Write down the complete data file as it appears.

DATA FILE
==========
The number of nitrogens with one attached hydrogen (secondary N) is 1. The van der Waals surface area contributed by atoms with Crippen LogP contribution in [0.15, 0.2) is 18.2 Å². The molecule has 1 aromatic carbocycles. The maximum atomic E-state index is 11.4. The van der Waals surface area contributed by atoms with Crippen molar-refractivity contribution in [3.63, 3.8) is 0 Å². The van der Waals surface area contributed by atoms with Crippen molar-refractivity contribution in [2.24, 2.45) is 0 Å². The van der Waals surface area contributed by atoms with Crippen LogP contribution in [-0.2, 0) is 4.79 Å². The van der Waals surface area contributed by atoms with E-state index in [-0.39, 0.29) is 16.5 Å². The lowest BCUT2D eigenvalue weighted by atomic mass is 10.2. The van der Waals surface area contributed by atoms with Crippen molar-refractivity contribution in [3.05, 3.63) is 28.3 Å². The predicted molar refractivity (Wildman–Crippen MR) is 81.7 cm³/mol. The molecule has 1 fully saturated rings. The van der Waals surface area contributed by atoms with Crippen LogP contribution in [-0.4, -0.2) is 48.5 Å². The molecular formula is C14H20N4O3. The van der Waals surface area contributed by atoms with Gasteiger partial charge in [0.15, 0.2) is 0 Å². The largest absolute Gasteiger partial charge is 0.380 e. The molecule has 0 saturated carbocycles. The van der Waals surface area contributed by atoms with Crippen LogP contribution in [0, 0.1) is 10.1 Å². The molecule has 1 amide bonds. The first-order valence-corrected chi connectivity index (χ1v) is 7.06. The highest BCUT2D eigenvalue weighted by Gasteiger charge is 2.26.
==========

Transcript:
The number of nitrogens with one attached hydrogen (secondary N) is 1. The van der Waals surface area contributed by atoms with Crippen LogP contribution in [0.15, 0.2) is 18.2 Å². The molecule has 1 aromatic carbocycles. The maximum atomic E-state index is 11.4. The van der Waals surface area contributed by atoms with Crippen molar-refractivity contribution in [3.63, 3.8) is 0 Å². The van der Waals surface area contributed by atoms with Crippen molar-refractivity contribution in [2.24, 2.45) is 0 Å². The van der Waals surface area contributed by atoms with Crippen LogP contribution in [-0.2, 0) is 4.79 Å². The van der Waals surface area contributed by atoms with E-state index in [-0.39, 0.29) is 16.5 Å². The lowest BCUT2D eigenvalue weighted by atomic mass is 10.2. The van der Waals surface area contributed by atoms with Crippen molar-refractivity contribution in [3.05, 3.63) is 28.3 Å². The predicted molar refractivity (Wildman–Crippen MR) is 81.7 cm³/mol. The molecule has 1 fully saturated rings. The van der Waals surface area contributed by atoms with Crippen LogP contribution in [-0.4, -0.2) is 48.5 Å². The molecular formula is C14H20N4O3. The van der Waals surface area contributed by atoms with Gasteiger partial charge in [0.15, 0.2) is 0 Å². The largest absolute Gasteiger partial charge is 0.380 e. The molecule has 0 saturated carbocycles. The van der Waals surface area contributed by atoms with Crippen LogP contribution in [0, 0.1) is 10.1 Å². The molecule has 1 amide bonds. The first-order valence-corrected chi connectivity index (χ1v) is 7.06. The highest BCUT2D eigenvalue weighted by Gasteiger charge is 2.26.